Oil prices rose in European trading on Friday as attention turned to this week’s OPEC+ meeting and expectations that the meeting will dash US hopes for a supply boost.
Brent crude futures for September, which expired on Friday, gained $2.30 to trade at $109.44 a barrel after hitting their highest level since July 5. The October contract rose $2.24 to $104.07. writes Reuters.
U.S. West Texas Intermediate (WTI) crude futures rose $2.20 to $98.62 a barrel.
Both contracts are on track for their second straight month of losses, down 4.7% and 6.8%, respectively.
Why is the price of oil rising?
A weaker dollar and stronger stocks also provided support for the price. A falling dollar makes oil cheaper for buyers in other currencies.
Global stocks, which often move in tandem with oil prices, rose on hopes that US monetary tightening will not be as harsh as initially expected after disappointing economic growth numbers.
A Reuters poll forecast Brent and U.S. crude to average $105.75 and $101.28 a barrel this year, respectively.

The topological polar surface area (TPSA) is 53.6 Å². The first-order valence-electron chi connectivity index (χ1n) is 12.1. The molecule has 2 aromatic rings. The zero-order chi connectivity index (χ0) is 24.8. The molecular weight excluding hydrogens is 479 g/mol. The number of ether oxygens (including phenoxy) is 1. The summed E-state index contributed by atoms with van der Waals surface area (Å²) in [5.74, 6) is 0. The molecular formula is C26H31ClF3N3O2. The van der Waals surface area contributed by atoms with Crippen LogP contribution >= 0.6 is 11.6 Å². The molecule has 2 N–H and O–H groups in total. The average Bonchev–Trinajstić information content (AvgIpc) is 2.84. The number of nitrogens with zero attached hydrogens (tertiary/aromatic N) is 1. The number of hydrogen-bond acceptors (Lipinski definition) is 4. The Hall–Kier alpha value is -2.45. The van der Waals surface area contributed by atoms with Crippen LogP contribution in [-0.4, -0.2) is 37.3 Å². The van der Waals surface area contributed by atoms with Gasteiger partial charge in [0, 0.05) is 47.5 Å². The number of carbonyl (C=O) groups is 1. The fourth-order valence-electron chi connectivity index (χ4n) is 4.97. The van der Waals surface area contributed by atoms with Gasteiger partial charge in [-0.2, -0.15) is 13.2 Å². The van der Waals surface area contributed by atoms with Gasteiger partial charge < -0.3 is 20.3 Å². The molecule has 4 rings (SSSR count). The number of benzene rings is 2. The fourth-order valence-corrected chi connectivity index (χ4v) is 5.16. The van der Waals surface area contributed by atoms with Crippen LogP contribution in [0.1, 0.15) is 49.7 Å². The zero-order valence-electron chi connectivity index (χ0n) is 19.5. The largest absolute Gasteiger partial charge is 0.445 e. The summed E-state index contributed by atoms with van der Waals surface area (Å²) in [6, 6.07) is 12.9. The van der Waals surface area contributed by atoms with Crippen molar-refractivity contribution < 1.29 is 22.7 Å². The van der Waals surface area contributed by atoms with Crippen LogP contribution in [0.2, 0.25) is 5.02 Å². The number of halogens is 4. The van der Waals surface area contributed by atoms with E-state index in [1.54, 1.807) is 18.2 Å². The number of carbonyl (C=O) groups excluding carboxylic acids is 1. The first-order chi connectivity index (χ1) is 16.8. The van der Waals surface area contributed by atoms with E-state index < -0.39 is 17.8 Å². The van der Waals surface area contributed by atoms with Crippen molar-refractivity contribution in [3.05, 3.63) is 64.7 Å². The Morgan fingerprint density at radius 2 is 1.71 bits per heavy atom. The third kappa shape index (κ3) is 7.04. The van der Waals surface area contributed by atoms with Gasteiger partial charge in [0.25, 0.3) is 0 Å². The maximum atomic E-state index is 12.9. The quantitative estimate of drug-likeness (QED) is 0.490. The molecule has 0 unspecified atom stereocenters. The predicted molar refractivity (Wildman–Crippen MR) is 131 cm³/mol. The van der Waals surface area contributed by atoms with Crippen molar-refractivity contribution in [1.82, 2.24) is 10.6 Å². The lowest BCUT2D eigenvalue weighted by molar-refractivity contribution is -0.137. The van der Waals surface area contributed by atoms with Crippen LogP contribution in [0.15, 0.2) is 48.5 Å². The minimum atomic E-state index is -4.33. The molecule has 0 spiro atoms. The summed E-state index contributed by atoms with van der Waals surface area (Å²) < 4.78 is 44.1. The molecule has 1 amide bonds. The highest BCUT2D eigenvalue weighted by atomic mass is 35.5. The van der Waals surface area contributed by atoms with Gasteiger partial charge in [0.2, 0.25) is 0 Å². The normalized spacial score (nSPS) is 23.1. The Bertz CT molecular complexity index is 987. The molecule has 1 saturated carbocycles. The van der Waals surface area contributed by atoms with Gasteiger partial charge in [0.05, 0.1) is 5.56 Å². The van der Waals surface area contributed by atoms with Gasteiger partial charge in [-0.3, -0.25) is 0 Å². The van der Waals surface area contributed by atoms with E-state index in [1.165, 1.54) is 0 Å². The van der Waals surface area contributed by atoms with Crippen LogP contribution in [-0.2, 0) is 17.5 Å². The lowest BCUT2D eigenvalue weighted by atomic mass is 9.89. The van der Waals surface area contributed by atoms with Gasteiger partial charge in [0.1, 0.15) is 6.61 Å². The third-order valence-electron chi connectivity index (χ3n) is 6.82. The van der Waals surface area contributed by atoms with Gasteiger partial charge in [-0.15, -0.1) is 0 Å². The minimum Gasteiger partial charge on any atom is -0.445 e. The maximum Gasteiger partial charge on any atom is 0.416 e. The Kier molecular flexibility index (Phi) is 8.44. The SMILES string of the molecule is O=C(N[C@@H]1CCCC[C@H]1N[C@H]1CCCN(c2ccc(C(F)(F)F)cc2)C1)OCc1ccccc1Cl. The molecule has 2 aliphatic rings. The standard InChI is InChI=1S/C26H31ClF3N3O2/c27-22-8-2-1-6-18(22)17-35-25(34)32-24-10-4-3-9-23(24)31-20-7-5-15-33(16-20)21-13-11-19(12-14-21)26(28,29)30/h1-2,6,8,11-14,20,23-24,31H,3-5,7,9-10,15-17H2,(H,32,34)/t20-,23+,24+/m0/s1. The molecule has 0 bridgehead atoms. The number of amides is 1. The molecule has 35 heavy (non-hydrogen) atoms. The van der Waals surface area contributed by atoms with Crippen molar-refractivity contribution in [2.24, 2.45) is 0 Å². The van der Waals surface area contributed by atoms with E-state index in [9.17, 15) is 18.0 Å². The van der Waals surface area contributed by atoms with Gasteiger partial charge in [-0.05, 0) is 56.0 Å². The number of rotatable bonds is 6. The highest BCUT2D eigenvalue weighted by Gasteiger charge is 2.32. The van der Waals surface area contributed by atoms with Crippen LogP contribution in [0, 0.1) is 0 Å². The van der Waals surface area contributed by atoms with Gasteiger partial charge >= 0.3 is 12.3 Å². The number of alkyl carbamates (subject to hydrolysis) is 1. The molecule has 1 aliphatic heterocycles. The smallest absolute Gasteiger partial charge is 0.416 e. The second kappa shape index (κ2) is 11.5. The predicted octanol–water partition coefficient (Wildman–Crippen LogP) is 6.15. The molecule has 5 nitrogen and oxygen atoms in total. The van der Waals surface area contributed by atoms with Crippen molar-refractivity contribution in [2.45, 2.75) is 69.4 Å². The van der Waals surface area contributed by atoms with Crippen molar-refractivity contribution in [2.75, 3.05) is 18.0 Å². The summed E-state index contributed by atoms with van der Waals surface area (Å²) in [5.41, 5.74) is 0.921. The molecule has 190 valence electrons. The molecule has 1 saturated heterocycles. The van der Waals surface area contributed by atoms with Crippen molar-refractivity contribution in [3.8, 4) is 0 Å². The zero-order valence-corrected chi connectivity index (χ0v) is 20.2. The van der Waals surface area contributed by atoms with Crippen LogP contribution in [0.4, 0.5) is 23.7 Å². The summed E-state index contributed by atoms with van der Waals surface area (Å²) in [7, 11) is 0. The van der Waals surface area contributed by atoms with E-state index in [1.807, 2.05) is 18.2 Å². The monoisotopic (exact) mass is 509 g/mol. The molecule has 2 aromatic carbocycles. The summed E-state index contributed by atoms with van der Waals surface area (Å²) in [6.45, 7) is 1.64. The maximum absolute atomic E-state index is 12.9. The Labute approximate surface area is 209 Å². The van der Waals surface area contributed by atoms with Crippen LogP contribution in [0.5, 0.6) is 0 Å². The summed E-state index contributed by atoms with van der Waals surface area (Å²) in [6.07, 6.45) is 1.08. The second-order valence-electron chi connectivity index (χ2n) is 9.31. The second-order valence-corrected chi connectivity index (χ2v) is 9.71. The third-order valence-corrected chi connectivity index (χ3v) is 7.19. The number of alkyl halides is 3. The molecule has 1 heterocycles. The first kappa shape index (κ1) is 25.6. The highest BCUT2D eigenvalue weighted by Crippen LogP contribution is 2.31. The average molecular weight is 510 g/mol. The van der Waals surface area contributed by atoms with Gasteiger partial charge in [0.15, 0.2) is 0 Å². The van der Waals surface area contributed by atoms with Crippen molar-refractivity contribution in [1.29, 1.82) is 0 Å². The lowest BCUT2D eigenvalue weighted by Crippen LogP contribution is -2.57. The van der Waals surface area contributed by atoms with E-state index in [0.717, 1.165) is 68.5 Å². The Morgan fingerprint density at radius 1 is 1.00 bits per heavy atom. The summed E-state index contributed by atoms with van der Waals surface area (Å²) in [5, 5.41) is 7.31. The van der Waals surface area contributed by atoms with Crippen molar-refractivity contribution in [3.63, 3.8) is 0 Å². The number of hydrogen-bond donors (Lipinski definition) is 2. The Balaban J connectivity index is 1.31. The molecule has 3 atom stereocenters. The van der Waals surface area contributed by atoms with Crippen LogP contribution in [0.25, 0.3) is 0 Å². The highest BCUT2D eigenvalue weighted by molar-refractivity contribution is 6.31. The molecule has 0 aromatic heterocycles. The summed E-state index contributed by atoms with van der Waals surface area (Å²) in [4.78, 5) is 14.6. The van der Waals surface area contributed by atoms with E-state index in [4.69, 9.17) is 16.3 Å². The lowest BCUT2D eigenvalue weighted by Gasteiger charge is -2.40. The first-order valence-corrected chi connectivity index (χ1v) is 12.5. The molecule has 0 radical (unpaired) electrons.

A key factor will be the next meeting of the Organization of the Petroleum Exporting Countries (OPEC) and its Russian-led allies, grouped together as OPEC+, on August 3.
It is not clear how the price will evolve further
OPEC+ sources said the group would consider keeping oil output unchanged for September, and two OPEC+ sources said a modest increase would be discussed.
A decision not to raise production would disappoint the United States after US President Joe Biden visited Saudi Arabia this month in hopes of reaching an agreement to open the taps.
However, analysts said it would be difficult for OPEC+ to increase supply, given that many producers are already struggling to meet production quotas.